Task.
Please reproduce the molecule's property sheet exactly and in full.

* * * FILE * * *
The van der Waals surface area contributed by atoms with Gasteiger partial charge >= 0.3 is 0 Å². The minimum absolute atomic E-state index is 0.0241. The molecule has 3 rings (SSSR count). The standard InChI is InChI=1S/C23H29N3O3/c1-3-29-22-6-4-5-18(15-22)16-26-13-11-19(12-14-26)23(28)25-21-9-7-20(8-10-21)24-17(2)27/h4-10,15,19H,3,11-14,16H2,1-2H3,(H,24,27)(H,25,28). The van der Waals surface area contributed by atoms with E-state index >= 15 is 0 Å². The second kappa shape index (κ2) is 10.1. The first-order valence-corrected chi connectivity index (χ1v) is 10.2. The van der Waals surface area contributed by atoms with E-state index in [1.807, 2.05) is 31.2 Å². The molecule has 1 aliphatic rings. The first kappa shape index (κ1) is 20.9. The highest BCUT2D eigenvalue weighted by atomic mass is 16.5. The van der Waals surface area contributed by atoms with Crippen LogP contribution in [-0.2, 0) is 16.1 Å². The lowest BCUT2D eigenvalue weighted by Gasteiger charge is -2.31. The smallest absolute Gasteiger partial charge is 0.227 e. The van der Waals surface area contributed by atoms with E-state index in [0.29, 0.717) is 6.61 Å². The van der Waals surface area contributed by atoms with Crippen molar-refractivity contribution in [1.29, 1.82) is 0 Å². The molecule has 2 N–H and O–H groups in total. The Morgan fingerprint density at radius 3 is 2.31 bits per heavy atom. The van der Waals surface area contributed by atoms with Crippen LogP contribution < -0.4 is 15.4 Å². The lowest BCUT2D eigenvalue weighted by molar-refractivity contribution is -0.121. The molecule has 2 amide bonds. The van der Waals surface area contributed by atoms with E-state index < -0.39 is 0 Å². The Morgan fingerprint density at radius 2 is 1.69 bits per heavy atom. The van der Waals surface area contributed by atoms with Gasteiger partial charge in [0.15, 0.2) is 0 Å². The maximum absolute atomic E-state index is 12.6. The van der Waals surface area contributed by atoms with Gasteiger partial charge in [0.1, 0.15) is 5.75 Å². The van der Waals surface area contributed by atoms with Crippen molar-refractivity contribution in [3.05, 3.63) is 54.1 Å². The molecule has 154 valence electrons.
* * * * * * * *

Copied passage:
The van der Waals surface area contributed by atoms with Gasteiger partial charge >= 0.3 is 0 Å². The minimum absolute atomic E-state index is 0.0241. The molecule has 3 rings (SSSR count). The standard InChI is InChI=1S/C23H29N3O3/c1-3-29-22-6-4-5-18(15-22)16-26-13-11-19(12-14-26)23(28)25-21-9-7-20(8-10-21)24-17(2)27/h4-10,15,19H,3,11-14,16H2,1-2H3,(H,24,27)(H,25,28). The van der Waals surface area contributed by atoms with E-state index >= 15 is 0 Å². The second kappa shape index (κ2) is 10.1. The first-order valence-corrected chi connectivity index (χ1v) is 10.2. The van der Waals surface area contributed by atoms with E-state index in [1.807, 2.05) is 31.2 Å². The molecule has 1 aliphatic rings. The first kappa shape index (κ1) is 20.9. The highest BCUT2D eigenvalue weighted by atomic mass is 16.5. The van der Waals surface area contributed by atoms with Crippen LogP contribution in [-0.2, 0) is 16.1 Å². The lowest BCUT2D eigenvalue weighted by Gasteiger charge is -2.31. The smallest absolute Gasteiger partial charge is 0.227 e. The van der Waals surface area contributed by atoms with E-state index in [0.29, 0.717) is 6.61 Å². The van der Waals surface area contributed by atoms with Crippen molar-refractivity contribution in [1.29, 1.82) is 0 Å². The molecule has 2 N–H and O–H groups in total. The Morgan fingerprint density at radius 3 is 2.31 bits per heavy atom. The van der Waals surface area contributed by atoms with Crippen LogP contribution < -0.4 is 15.4 Å². The lowest BCUT2D eigenvalue weighted by molar-refractivity contribution is -0.121. The molecule has 2 amide bonds. The van der Waals surface area contributed by atoms with E-state index < -0.39 is 0 Å². The Morgan fingerprint density at radius 2 is 1.69 bits per heavy atom. The van der Waals surface area contributed by atoms with Gasteiger partial charge in [0.15, 0.2) is 0 Å². The maximum absolute atomic E-state index is 12.6. The van der Waals surface area contributed by atoms with Gasteiger partial charge in [0.1, 0.15) is 5.75 Å². The van der Waals surface area contributed by atoms with Crippen molar-refractivity contribution in [3.05, 3.63) is 54.1 Å². The molecule has 154 valence electrons.